Recent articles in and Slate have made the case against card-based loyalty programs, arguing that they are bad for business and that companies should focus their energy on creating a superior experience.

They’re right that following a cookie-cutter or “me too” approach to loyalty will likely not pay off, but that doesn’t mean loyalty is dead. It just doesn’t always looks like a punch card anymore.

Instead of thinking of loyalty as a “program,” think of it as an “experience.” Loyalty isn’t synonymous with cards and savings, we’ve just grown accustomed to those because they’re one of the simplest programs for businesses to implement. But real loyalty is about investing in your customers to create experiences that enhance the ways they already engage, and encourage reengagement. 

When thinking about the right kind of loyalty experience for you and your customers, ask the right questions to get a good solution.

How does the loyalty experience fit strategically into the larger customer experience?

By looking at your customers’ experience as a holistic journey rather than distinct touch points, you’ll be able to observe and reinforce engagement. Companies that invest in getting to know their customers and who strategically plan will create a loyalty experience that resonates. If you approach it right, your solution will be right.

Customers are already engaged with brands and companies, and if you find ways to improve this existing engagement, everyone wins. Companies connect with customers, telling their whole story, and this integrated experience becomes the customers’ reward.

Take Walgreens’ Balance Rewards as an example. (We had nothing to do with the program and Walgreens is not our client, we just like the experience.) It’s clear that they’ve thought through the customer experience from just about every angle. They revamped stores so the program is part of their merchandising and trained their employees to ask if you’re a member. They integrated with activity trackers like Fitbit, so that customers can get points for being active — not just for consumer activity. All in all, this holistic experience feels like a thought-through, strategic realization of their “happy and healthy” brand story.

Speaking of customized conversations, how can you use complex data to drive simple, relevant experiences?

Within the journey, you still need a locus for your relationship with each customer. That locus is technology: smartphones are our new loyalty cards. Given all the data that can be responsibly collected, you can build a “just for you” experience rather than a “me too” program.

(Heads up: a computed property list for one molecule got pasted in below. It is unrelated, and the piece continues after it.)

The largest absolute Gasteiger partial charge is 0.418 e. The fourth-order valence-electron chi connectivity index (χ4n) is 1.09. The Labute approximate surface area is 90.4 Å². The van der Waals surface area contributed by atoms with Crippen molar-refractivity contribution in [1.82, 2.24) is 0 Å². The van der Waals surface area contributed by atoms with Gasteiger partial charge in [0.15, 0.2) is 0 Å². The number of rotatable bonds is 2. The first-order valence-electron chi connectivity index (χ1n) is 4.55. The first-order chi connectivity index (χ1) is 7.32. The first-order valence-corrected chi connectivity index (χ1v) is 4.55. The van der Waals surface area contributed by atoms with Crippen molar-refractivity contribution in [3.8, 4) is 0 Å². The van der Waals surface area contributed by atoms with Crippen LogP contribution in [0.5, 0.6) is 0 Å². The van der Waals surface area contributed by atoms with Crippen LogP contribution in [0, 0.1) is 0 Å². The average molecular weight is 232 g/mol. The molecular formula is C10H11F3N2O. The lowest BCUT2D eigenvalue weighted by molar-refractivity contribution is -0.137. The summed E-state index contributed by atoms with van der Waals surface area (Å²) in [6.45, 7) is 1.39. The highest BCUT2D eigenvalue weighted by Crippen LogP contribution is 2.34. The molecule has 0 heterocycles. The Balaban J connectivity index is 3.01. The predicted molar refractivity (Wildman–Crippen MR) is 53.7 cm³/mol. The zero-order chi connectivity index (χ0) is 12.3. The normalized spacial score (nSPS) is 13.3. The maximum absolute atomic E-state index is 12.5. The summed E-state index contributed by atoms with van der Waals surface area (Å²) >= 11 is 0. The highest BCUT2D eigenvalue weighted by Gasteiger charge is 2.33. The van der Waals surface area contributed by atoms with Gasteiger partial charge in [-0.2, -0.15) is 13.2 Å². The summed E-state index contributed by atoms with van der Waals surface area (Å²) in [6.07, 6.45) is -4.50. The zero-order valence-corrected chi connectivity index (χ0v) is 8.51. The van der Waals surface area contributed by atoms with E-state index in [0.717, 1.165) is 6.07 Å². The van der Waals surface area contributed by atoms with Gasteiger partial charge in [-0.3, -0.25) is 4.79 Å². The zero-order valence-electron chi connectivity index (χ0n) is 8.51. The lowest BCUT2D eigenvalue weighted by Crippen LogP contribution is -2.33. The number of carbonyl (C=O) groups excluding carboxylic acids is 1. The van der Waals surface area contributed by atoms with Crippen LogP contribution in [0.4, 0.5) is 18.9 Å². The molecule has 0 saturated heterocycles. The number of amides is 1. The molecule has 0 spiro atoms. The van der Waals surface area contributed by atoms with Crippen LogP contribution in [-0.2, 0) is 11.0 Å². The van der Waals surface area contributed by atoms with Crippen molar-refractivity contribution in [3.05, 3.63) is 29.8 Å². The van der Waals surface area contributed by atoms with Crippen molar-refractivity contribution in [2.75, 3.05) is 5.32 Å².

Make your data work for you. By aggregating and analyzing what you collect, you can create meaning out of the numbers. Data will show you what truly motivates your customers — savings, information, reminders, give-aways. And once you have that insight, you can go about tailoring your ongoing engagement with them.  

Continuing to build on the Walgreens example, savings is a huge motivation for their customers (and is needed for Walgreens to stay competitive). When it comes to buying cotton balls and hand lotion, there’s no way to make it thrilling. Getting basic necessities quickly, and at a low cost, is the goal. They know this and take advantage of this specific motivation by making savings and point-earnings clear and easy and reward customers frequently with money off their bill. No fuss, no complications. 

Finally, how can you make it easy for your customers?

The bottom line is that customers don’t want to work hard to be loyal. Not only do they not want to, they simply won’t. By seamlessly integrating the loyalty aspect of your relationship into their broader brand experience, you make it mutually beneficial. Ultimately, customers will want to give you information if you give them back unrivaled, meaningful experiences that give them what they want.

By buying into the commodification of loyalty programs, companies can lose sight of the full customer experience. The loyalty experience — like in-store, e-commerce, social media, and advertising — is another opportunity to share their brand story and connect with customers. So yes, ditch the card, but don’t ditch loyalty. Just do it right.